2000 Horatio Alger Award Winner
"Be the best at what you do."
Born during the height of the Depression in Pittsburgh, Pennsylvania, Tom Cundy grew up in Bellevue, Kentucky, an Irish/German settlement along the Ohio River. He did not have a close relationship with his father, an unskilled laborer and an alcoholic who was away from home for long periods of time. When he was 16, his parents were officially divorced.
Cundy's mother, Nettie Mae Maloney, was a bright student who never had the opportunity to finish high school. She earned a small income for herself and her son by working in a Cincinnati department store. They lived in a small house, where Cundy slept on a cot he had to make up each night. He never had a real bed until he went away to college. In addition to his mother, Cundy had the love and support of his maternal grandparents. His grandfather, a factory worker, loved to read and spent many hours talking with his young grandson.
Cundy's introduction to selling began at an early age. In the second grade he sold Liberty magazines door to door. His determination to succeed was evident even at that young age. To make more money, he usually held two jobs, doing such things as delivering newspapers, cutting grass, running errands, and shoveling coal.
At the end of each day, he and his mother pooled their earnings. During the Depression, Bellevue, Kentucky, benefited from the WPA construction of a sports complex consisting of a stadium, tennis and basketball courts, and fields for football, track, and baseball. It was there that Cundy's love of sports was fostered. He began playing tennis when he was 10, and a friend of his mother's, Roger Klein, tutored him in the game and became his mentor in life.
When Cundy entered ninth grade, he became the caretaker of the Bellevue tennis courts, which paid him $2 a week. He became an excellent tennis player and won the first tournament he entered. In 1951, he won the Kentucky state high school tennis championship. This win brought him scholarship offers from many Big Ten schools as well as the Naval Academy, but Cundy chose Florida State University. To supplement his scholarship, he worked as a busboy in the school cafeteria and washed dishes in the fraternity house. During summers he worked for a bottling company in Cincinnati and as an assistant to Coach Klein. He was a top player on the FSU varsity tennis team his entire four years. In 1953, Cundy led the Seminoles to their best season ever with a 15-2 record, which still stands.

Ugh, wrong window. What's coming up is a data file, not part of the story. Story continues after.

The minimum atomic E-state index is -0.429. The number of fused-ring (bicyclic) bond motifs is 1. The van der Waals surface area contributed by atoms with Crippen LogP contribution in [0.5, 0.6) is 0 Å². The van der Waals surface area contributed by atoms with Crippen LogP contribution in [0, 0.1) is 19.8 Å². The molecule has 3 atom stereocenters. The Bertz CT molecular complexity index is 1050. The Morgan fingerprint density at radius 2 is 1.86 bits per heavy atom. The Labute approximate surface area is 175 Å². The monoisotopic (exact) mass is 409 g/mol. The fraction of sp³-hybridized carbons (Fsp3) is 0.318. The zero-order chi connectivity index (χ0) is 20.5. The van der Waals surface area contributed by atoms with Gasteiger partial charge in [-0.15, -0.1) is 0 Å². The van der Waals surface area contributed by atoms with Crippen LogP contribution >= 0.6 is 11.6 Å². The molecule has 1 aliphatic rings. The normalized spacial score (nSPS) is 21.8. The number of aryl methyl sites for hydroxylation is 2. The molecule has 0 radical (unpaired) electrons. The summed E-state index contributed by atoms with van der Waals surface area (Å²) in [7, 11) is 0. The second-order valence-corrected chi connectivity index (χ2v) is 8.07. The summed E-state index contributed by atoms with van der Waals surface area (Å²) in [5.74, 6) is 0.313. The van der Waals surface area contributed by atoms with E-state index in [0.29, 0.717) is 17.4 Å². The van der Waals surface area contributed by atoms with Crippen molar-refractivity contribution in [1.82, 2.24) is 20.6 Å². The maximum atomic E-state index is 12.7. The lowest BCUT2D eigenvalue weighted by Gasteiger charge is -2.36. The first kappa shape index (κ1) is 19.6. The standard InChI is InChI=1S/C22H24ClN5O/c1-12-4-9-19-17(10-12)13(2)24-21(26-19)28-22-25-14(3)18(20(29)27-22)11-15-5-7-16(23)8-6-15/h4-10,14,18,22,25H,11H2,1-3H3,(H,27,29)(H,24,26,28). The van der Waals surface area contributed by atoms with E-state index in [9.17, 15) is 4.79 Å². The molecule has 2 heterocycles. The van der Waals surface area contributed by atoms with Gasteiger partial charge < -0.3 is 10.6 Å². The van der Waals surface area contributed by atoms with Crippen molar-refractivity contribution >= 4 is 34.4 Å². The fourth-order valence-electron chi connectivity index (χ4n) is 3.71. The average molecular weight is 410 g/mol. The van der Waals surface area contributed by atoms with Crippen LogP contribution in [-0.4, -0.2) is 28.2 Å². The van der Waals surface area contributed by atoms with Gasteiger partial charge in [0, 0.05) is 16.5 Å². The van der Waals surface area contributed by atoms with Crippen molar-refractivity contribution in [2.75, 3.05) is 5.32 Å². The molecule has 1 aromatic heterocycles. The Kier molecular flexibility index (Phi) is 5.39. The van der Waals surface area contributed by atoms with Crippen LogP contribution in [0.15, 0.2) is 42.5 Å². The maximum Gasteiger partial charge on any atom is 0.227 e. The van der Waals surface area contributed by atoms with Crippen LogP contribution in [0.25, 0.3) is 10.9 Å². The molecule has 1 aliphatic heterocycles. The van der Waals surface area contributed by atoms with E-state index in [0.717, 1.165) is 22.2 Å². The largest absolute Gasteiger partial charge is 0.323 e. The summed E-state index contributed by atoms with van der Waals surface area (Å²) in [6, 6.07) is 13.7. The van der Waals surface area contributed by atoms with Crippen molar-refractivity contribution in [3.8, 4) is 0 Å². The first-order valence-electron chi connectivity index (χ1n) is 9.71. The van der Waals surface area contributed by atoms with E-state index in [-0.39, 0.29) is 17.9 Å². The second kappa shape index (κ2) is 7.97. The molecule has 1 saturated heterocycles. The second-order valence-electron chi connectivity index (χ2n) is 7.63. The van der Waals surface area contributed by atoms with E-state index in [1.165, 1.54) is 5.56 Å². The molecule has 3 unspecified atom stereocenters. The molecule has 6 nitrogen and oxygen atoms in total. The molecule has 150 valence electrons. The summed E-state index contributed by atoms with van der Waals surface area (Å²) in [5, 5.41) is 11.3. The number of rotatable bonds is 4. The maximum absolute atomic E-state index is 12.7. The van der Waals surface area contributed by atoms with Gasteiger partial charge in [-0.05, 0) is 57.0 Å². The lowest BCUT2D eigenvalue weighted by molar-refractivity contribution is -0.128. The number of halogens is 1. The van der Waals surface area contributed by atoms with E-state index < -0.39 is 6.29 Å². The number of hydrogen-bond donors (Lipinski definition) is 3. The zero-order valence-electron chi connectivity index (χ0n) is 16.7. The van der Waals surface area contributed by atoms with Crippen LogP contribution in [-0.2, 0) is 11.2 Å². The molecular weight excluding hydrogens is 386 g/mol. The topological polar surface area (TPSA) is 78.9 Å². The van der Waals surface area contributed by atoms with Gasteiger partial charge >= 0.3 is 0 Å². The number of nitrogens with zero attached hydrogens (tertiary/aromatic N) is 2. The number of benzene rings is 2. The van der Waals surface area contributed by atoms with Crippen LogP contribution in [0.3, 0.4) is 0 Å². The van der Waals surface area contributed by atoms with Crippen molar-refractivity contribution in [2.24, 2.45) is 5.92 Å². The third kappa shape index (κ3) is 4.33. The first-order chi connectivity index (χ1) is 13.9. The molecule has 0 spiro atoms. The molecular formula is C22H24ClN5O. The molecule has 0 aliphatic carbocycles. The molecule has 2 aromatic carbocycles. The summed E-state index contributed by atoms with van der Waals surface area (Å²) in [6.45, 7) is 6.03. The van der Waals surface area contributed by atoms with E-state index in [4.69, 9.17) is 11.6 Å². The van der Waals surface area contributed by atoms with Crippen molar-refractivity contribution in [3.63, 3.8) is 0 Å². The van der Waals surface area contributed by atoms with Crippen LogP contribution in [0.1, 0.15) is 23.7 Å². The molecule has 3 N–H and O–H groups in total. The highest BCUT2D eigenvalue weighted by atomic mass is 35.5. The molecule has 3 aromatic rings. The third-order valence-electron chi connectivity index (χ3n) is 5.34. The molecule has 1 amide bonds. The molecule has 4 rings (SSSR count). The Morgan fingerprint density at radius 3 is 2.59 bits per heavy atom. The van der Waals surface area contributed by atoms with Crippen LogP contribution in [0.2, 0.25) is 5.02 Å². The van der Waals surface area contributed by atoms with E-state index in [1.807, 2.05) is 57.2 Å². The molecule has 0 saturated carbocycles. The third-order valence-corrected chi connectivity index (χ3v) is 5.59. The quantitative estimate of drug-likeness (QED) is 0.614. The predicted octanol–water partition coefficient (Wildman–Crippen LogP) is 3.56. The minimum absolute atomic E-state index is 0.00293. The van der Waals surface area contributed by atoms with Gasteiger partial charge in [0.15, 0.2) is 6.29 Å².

Following his 1955 graduation with a degree in industrial psychology, Cundy was commissioned as a lieutenant in the Marine Corps. He served as tennis coach at the base in Quantico, Virginia, and led his team through a 42-match undefeated schedule. Cundy left the Marine Corps as a first lieutenant and obtained the rank of captain while serving in the reserves.
At FSU, Cundy enjoyed sales and marketing courses and after he left the Marines he decided to try his hand at selling insurance. He landed a sales job with Prudential and within 10 months sold more than $1 million of insurance. Fortified with a great deal of self-confidence, he left Prudential to start his own agency backed by Provident Life & Accident. It wasn't easy to get established, but his persistence eventually paid off. Over the past 40 years, Cundy has attained record success with many notable clients. Today, Cundy, Inc., is one of the leading privately held employee benefit consulting firms in the country.
Cundy wanted give himself the opportunity to succeed. He started down that road with a good education. "Getting a college degree is the foundation," said Cundy. "It starts you on your way. I couldn't put a price on what my education and the Marine Corps did for me." Cundy believed that his Horatio Alger Award is one of his life's greatest accomplishments. He said, "I am proud to belong to an organization that does so much to help deserving youth get their start in life."* Deceased